'Gigantic, looming question mark' hanging over summer tourism season in Windsor-Essex, say operators
WINDSOR, ONT. -- As the stay-at-home order in Ontario extends another two weeks to at least the beginning of June, the prospect of salvaging a summer tourism season in Windsor-Essex is daunting but doable, according to tourism industry insiders.
“We hope for better days ahead, but you have to plan for those better days ahead so those days ahead are more hopeful,” says Gordon Orr, the CEO of Tourism Windsor-Essex-Pelee Island.
He says the tourism body has been talking to industry stakeholders about how to achieve some of its summer programming. Orr says plans are in place, but it’s all on hold until restrictions are loosened.
Even with that, the border will likely remain closed to leisure travel for the foreseeable future — meaning tourism options will be limited to regional activities.
“There are a lot of things to do and experience in Windsor-Essex,” Orr says. “And we’re hopeful that this summer we will be able to have the summer of the staycation right here in our own backyard and look to opening up those boundaries when it’s safe to do so.”
But with uncertainty over just how long the restrictions will drag on, the operator of Windsor Eats says planning is tough — and staffing anything he plans could be even harder.
“There’s absolutely a gigantic looming question mark still,” says Ciotoli, noting signature events like his Whisky and Beer festivals aren’t likely to happen in 2021.
“We are anticipating it, but we truly believe it’s going to be a lot of the outdoor activities, from outdoor walking tours, to cycling tours in smaller, more intimate groups,” says Ciotoli. “It’s not necessarily the best thing we can hope for, but we’re looking at it as the most realistic thing we can hope for.”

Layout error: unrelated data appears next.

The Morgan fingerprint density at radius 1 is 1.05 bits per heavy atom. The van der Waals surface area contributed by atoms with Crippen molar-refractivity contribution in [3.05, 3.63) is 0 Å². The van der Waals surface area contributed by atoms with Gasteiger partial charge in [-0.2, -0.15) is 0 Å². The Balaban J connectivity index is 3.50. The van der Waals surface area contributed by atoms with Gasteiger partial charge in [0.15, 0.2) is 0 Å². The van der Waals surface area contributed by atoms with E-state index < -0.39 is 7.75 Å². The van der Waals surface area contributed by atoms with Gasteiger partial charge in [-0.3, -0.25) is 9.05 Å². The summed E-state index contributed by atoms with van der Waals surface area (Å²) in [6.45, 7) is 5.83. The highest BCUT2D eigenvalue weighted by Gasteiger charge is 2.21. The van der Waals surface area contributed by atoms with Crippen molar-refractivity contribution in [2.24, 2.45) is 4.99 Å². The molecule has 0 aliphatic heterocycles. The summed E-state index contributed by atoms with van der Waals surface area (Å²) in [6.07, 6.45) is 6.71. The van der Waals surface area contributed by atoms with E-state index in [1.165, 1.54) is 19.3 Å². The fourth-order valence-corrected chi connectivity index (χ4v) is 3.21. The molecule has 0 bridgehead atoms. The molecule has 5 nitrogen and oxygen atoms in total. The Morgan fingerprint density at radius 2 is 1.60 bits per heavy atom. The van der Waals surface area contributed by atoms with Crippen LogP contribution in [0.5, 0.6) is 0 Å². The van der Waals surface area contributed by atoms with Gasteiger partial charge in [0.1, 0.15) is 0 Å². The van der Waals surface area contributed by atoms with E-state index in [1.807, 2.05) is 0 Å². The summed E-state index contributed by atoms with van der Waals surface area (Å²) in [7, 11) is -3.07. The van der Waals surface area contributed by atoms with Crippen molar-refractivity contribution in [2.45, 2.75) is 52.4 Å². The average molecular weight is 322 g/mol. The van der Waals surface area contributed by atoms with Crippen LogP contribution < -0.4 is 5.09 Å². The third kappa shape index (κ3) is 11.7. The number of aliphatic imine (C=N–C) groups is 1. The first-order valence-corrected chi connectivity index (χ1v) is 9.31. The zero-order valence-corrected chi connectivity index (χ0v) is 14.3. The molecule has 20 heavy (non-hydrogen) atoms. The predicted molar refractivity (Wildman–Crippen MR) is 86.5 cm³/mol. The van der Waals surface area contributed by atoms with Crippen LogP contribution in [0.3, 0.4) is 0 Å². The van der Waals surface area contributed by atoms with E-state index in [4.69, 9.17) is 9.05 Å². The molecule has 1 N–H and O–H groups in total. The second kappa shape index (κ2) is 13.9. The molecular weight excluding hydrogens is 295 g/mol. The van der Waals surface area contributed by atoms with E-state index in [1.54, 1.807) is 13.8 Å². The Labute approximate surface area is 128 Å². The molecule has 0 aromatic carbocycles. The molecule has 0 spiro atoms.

Government at all levels say the economy isn’t likely to open up until vaccination rates are higher and case counts are lower.
“We encourage everyone to get vaccinated as quickly as possible and drive down cases in your community so we can have a one-dose summer and a two-dose fall,” says Prime Minister Justin Trudeau.
Public health has suggested rules can be relaxed when 75 per cent of people have one dose, and 20 per cent have two.
Data compiled by CTV shows if doses arrive as scheduled, Canada should hit that target by the first week of June.
“If you’ve got one dose of the vaccine in you and you’re outdoors, the likelihood of transmission really goes down to almost zero,” says infectious disease specialist, Dr. Abdu Sharkawy.
The losses and sacrifices made by these businesses over the past 15 months are real and damaging, says Orr. While there’s short-term pain ahead, the province announced some extra help for the tourism industry to ride out the restrictions.
“They were hit first, hardest and will take the longest to recover,” says the minister of Heritage, Sport, Tourism and Culture Industries. “There have been sectors within my ministry which have been shut without any opportunity to open for over 400 days now. They really need our support.”
The province is pledging $10,000 to $20,000 for eligible travel and tourism businesses like hotels, motels, bed and breakfasts and travel agencies that did not receive the Ontario Small Business Support Grant.
“They’re there to support the industry at a time when we need it the most,” says Orr.